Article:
James Grimmelmann has penned a bloody brilliant essay about the issues raised by allowing (or not allowing) players to hold an intellectual property right to objects they create in games. Inspired by the Second Life announcement at last month's State of Play conference, Grimmelmann presents and synthesizes the positions of a variety of the world's leading thinkers on IP, game economics, and playability, and comes up with more questions than answers. There's fodder for a dozen sf novels here — and just when I thought that stories about VR worlds where anything can happen (and hence nothing is interesting) were narratively dead in the water…
# Castronova cares about the game society, but not so much about the platform. He's thinking about these in-game values as things that we ought to encourage, perhaps by giving appropriate economic incentives to game owners. It's okay with him if the owners keep their game platforms locked down. As long as some owners give their players a rule-set that preserves in-game freedom, fairness, and community, it's all good.
# Benkler is more or less the opposite. He'd love to see some games ripped open at the level of the platform — developed by distributed groups and run without a single centralized owner-god-wizard. In his writings on the regulation of communications infrastructure and media concentration, Benkler has consistently emphasized the view that avoiding such concentrations of power at the infrastructure level is the most important act — from it, everything good flows.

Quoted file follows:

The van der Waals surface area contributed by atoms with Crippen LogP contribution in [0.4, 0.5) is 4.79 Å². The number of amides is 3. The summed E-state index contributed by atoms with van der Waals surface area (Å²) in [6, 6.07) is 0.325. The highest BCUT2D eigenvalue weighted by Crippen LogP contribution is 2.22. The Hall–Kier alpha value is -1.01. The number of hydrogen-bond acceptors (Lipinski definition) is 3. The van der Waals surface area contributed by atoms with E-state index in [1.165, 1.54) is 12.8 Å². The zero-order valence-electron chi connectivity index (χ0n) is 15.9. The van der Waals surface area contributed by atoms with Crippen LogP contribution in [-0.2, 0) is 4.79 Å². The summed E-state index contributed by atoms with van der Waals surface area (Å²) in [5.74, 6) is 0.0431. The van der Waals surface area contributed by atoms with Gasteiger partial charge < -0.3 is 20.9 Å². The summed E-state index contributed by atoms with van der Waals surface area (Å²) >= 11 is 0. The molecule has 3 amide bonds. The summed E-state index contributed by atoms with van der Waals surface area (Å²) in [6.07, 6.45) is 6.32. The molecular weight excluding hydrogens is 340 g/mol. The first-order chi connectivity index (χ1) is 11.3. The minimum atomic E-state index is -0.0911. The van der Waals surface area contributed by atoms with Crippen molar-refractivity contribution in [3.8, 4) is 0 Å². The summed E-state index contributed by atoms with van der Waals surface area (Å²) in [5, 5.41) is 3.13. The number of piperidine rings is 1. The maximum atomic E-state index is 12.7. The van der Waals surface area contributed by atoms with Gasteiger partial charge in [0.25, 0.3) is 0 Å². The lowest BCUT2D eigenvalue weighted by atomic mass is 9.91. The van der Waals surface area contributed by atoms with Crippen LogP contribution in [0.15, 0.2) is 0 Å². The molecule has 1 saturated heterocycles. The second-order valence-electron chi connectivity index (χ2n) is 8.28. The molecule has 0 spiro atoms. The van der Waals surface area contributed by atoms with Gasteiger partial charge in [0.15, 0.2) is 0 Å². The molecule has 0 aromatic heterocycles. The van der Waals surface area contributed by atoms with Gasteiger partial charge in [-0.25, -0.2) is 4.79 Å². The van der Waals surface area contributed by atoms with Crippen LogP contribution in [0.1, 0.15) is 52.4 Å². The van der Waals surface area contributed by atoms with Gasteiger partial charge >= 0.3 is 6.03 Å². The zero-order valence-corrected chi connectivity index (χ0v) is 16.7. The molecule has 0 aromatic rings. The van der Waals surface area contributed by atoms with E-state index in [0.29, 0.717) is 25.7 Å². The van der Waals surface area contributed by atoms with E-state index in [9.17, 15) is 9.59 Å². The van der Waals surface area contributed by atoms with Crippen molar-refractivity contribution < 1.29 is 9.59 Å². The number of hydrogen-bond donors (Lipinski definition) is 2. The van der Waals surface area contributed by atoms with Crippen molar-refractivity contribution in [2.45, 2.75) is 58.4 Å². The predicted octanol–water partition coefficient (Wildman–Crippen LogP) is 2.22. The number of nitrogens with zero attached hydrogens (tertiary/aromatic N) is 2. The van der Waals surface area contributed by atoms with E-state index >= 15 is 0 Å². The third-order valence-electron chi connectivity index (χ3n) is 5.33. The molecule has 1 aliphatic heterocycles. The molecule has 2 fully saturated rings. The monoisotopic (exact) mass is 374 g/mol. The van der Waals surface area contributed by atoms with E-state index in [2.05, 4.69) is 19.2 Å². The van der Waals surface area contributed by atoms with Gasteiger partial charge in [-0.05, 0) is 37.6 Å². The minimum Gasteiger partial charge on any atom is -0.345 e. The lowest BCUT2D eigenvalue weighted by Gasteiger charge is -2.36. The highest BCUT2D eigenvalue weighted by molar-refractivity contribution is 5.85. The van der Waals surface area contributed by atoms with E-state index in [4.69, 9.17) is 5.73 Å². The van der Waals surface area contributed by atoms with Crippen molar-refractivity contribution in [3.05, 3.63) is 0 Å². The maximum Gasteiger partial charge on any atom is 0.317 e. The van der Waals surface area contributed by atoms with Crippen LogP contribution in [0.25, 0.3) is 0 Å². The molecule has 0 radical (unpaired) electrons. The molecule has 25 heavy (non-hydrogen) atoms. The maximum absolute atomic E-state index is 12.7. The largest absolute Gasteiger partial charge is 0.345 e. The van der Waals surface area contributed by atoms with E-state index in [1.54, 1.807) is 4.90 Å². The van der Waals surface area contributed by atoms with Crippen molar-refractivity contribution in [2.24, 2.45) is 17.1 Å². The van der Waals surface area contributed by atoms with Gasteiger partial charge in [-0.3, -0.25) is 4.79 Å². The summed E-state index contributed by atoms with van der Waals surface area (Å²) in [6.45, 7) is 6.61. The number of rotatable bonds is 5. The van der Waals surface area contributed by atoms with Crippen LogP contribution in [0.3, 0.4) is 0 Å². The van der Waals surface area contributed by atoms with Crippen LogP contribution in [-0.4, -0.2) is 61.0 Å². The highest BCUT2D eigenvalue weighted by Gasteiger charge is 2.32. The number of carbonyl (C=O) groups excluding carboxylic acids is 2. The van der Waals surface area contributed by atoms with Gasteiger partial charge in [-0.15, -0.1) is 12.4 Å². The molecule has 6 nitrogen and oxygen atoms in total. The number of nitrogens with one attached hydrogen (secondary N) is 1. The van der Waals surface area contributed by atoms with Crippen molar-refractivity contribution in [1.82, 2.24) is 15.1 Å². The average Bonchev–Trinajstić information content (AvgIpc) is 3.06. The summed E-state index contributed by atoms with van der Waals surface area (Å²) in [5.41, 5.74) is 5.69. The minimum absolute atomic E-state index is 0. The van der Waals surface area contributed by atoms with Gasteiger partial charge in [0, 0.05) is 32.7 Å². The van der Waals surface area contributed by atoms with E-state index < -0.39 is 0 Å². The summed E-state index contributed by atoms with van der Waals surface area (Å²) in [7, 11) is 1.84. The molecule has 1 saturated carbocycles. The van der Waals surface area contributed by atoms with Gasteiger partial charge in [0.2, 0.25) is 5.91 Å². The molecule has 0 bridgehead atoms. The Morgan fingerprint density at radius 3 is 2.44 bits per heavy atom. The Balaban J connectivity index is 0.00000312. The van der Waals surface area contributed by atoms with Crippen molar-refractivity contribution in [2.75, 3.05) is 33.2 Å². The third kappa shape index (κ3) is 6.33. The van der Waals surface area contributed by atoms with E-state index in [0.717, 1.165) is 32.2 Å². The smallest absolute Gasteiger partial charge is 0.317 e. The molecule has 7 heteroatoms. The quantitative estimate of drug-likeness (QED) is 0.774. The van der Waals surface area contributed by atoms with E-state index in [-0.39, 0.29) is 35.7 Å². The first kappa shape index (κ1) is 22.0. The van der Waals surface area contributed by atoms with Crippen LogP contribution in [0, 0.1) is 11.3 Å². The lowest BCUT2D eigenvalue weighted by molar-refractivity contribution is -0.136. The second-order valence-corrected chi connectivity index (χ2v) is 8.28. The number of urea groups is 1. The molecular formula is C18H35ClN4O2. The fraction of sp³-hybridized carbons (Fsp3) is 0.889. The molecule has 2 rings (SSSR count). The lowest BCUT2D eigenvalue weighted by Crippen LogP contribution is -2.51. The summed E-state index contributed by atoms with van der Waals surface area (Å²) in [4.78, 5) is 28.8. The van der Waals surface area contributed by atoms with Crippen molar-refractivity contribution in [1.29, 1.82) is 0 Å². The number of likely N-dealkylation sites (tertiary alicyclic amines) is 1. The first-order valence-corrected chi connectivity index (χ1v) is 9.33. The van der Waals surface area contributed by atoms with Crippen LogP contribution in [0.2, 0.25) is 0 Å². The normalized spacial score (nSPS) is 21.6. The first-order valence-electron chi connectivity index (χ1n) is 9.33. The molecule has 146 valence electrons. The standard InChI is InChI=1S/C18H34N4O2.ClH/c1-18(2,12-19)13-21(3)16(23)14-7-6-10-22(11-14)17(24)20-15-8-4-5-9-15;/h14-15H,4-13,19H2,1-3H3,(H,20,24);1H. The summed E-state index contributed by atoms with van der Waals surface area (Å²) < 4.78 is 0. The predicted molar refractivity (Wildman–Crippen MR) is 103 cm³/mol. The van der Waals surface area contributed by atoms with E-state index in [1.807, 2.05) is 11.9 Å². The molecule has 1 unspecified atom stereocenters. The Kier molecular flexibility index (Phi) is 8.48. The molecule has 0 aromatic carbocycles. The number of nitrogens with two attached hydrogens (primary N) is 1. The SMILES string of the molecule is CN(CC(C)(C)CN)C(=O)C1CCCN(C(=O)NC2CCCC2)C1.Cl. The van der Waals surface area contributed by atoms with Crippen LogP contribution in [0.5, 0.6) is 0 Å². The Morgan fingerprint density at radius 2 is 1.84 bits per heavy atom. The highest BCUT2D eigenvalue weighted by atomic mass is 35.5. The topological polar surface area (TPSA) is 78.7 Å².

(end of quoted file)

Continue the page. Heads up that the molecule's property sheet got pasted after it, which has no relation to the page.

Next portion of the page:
# The agoraXchange people want both the platform and the game world to be open. Now, the question above tugs at apotential tension between these two forms of openness. When push absolutely comes to shove, the agoraXchange team will assert control at the platform layer if their core values are threatened in the game universe; otherwise, they walk the walk and quack the quack of freedom at every level.
# Bartle really doesn't care about either form of freedom. My caricature of him lives in what might be caricatured as the "game designer" paradigm: I want to be free to create whatever strange and twisted world I want. If players like it, they'll join and stay; if they don't like it, they'll go somewhere. Now, Bartle is a great designer, and as with the other great designers, his writings involve an exquisite level of sympathy for (and understanding of) players. But his is basically a "game"-centric view: if you build it, they will play. There aren't political questions here, except potentially if stupid lawyers come barging in and start treating games as something other than games.